Representatives from Harvard’s Title IX Office, the College’s Office of BGLTQ Student Life, and the Office of Sexual Assault Prevention and Response will begin meeting monthly in a new partnership aimed at bolstering Harvard's response to sexual assault.
As part of their new partnership, five representatives from the three offices—including newly-appointed Title IX Officer Nicole M. Merhill, Associate Title IX Officer Julia A. Sáenz, BGLTQ Office director Sheehan D. Scarborough ’07, OSAPR director Alicia Oeser, and the College’s Title IX Coordinator Emily J. Miller—will meet monthly to give one another updates and plan events. These meetings will take place on a rotating schedule at the Title IX Office, the BGLTQ Office, or at OSAPR’s offices in the Smith Campus Center.
The three offices also plan to co-sponsor more programs in future, according to Merhill. In an interview Tuesday, all five administrators said they hoped their closer relationship will show students that issues addressed by the Title IX Office, the BGLTQ Office, and OSAPR are often intertwined.
“We understand that gender is a significant predictor of sexual violence and then gender inequity as well,” Oeser said. “To address that fully, holistically, it requires that we are intentionally incorporating our queer students, our queer community members.”
“I think individually our offices were doing this already, but now we’re saying, how do we make this visible to the community,” Oeser added.
The three agencies serve different but related functions on campus: the Title IX Office provides interim measures for students who report sexual assaults and offers training on gender equality law Title IX, while OSAPR offers counseling and sexual assault prevention resources. The BGLTQ Office works to support BGLTQ-identifying undergraduates.
The new, formalized partnership between the three offices is unprecedented in Harvard’s history, according to Miller. But administrators from the three offices have long wanted to develop a “stronger collaboration,” Scarborough said.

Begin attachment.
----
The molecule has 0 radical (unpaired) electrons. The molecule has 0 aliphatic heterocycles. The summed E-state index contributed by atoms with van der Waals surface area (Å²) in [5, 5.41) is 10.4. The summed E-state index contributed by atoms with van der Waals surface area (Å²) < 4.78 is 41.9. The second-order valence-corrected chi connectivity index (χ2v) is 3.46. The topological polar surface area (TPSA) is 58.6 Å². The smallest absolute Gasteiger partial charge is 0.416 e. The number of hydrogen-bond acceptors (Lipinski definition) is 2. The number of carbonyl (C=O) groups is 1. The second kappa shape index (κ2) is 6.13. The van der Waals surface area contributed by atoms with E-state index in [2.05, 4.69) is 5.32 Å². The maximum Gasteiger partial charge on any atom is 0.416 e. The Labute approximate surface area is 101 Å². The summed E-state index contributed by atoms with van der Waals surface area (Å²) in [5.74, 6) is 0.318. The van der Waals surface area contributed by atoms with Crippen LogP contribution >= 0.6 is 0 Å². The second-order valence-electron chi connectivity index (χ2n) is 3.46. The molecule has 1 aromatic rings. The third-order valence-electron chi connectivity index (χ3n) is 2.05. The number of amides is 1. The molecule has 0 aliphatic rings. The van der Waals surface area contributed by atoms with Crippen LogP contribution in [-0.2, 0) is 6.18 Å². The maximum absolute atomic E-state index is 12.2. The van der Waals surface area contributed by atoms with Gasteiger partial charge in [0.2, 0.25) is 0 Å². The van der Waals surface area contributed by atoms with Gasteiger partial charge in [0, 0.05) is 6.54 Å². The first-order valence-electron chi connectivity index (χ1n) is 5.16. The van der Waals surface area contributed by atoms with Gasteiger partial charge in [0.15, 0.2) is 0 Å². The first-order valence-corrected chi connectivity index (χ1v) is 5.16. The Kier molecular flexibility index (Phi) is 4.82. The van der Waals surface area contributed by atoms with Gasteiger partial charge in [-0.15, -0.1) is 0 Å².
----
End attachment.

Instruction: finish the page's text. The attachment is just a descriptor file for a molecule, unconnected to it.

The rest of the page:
Oeser traced the idea’s inception to July 2014, when Harvard unveiled a new set of University-wide Title IX guidelines and procedures.
“It was a good signal that the queer community is part of this conversation and part of the way that the University is offering support,” Oeser said of Harvard’s Title IX policy. “Because that is a visible commitment… I think it naturally lends itself to the relationship between these three offices.”
Though administrators have discussed an inter-office collaboration since 2014, the idea came to fruition a few months ago, according to Oeser. Representatives from the three offices have met twice to date, once in February and once in March, she said.
Title IX, BGLTQ, and OSAPR officials did not seek permission from the University before formalizing their partnership, according to Merhill, but she and Oeser regularly communicated with Deputy Provost Peggy E. Newell and Oeser’s supervisor, Harvard Chief of Nursing Maria Francesconi, about the idea. Merhill said both Newell and Francesconi were “overwhelmingly supportive” of the collaboration.
All five representatives from the three offices said they believe the present moment is ideal for launching a closer relationship, in part because the BGLTQ and Title IX Offices are in a state of administrative flux. Both offices recently underwent leadership changes; Scarborough became BGLTQ Director just a few months ago, in January.
On Tuesday, the University announced that the Title IX Office will be splitting into two distinct branches, and named Merhill and Sáenz as Title IX Officer and Associate Title IX Officer, respectively.
“I think it’s more of an opportunity, you know, with the central Title IX Office having some space to reorganize, with Sheehan [Scarborough] coming on the scene in the BGLTQ Office,” Miller said. “I think it really is that opportune moment.”
The Title IX Office, the BGLTQ Office, and OSAPR will co-sponsor their first initiative as formal partners later this month, according to deLuzuriaga. The event—though not yet finalized—will address issues of gender identity, and will form part of Harvard’s planned activities for Sexual Assault Awareness Month and BGLTQ Pride Month, both of which fall during April this year.
This article has been revised to reflect the following correction:
CORRECTION: April 6, 2017 at 1:30 p.m.
A previous version of this story misstated the title of Associate Title IX Officer Julia A. Sáenz.
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